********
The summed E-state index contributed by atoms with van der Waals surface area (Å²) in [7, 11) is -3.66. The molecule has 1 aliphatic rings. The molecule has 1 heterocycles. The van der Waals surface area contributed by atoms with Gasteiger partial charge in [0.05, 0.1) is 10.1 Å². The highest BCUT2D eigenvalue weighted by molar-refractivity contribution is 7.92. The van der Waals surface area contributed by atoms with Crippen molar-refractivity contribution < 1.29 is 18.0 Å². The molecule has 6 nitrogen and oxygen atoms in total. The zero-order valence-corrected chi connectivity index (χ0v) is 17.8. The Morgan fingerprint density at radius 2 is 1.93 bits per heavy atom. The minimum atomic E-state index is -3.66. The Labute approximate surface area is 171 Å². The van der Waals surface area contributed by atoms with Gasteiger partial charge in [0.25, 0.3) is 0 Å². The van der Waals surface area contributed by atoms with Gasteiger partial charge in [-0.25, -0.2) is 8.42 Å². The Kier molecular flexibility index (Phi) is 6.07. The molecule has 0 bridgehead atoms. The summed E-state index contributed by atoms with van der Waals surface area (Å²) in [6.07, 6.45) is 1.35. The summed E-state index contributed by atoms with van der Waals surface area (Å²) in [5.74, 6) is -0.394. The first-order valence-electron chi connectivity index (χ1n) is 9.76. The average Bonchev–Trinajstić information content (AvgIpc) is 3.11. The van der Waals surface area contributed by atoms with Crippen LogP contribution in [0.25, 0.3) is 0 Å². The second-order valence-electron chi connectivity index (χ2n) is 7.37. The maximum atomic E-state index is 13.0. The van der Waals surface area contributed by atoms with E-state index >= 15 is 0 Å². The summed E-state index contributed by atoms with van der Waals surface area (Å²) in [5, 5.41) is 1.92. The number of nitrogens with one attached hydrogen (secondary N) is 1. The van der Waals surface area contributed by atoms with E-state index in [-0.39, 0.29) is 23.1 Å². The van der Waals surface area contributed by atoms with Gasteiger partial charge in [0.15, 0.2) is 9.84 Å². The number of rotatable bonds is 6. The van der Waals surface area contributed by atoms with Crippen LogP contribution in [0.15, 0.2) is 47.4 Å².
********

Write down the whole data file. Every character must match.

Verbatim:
The summed E-state index contributed by atoms with van der Waals surface area (Å²) in [7, 11) is -3.66. The molecule has 1 aliphatic rings. The molecule has 1 heterocycles. The van der Waals surface area contributed by atoms with Gasteiger partial charge in [0.05, 0.1) is 10.1 Å². The highest BCUT2D eigenvalue weighted by molar-refractivity contribution is 7.92. The van der Waals surface area contributed by atoms with Crippen molar-refractivity contribution < 1.29 is 18.0 Å². The molecule has 6 nitrogen and oxygen atoms in total. The zero-order valence-corrected chi connectivity index (χ0v) is 17.8. The Morgan fingerprint density at radius 2 is 1.93 bits per heavy atom. The minimum atomic E-state index is -3.66. The Labute approximate surface area is 171 Å². The van der Waals surface area contributed by atoms with Gasteiger partial charge in [0.25, 0.3) is 0 Å². The van der Waals surface area contributed by atoms with Gasteiger partial charge in [-0.25, -0.2) is 8.42 Å². The Kier molecular flexibility index (Phi) is 6.07. The molecule has 0 bridgehead atoms. The summed E-state index contributed by atoms with van der Waals surface area (Å²) in [6.07, 6.45) is 1.35. The summed E-state index contributed by atoms with van der Waals surface area (Å²) in [5.74, 6) is -0.394. The first-order valence-electron chi connectivity index (χ1n) is 9.76. The average Bonchev–Trinajstić information content (AvgIpc) is 3.11. The van der Waals surface area contributed by atoms with Crippen LogP contribution in [0.25, 0.3) is 0 Å². The second-order valence-electron chi connectivity index (χ2n) is 7.37. The maximum atomic E-state index is 13.0. The van der Waals surface area contributed by atoms with E-state index >= 15 is 0 Å². The summed E-state index contributed by atoms with van der Waals surface area (Å²) in [5, 5.41) is 1.92. The number of nitrogens with one attached hydrogen (secondary N) is 1. The van der Waals surface area contributed by atoms with E-state index in [-0.39, 0.29) is 23.1 Å². The van der Waals surface area contributed by atoms with Gasteiger partial charge in [0.15, 0.2) is 9.84 Å². The number of rotatable bonds is 6. The van der Waals surface area contributed by atoms with Crippen LogP contribution in [0.15, 0.2) is 47.4 Å².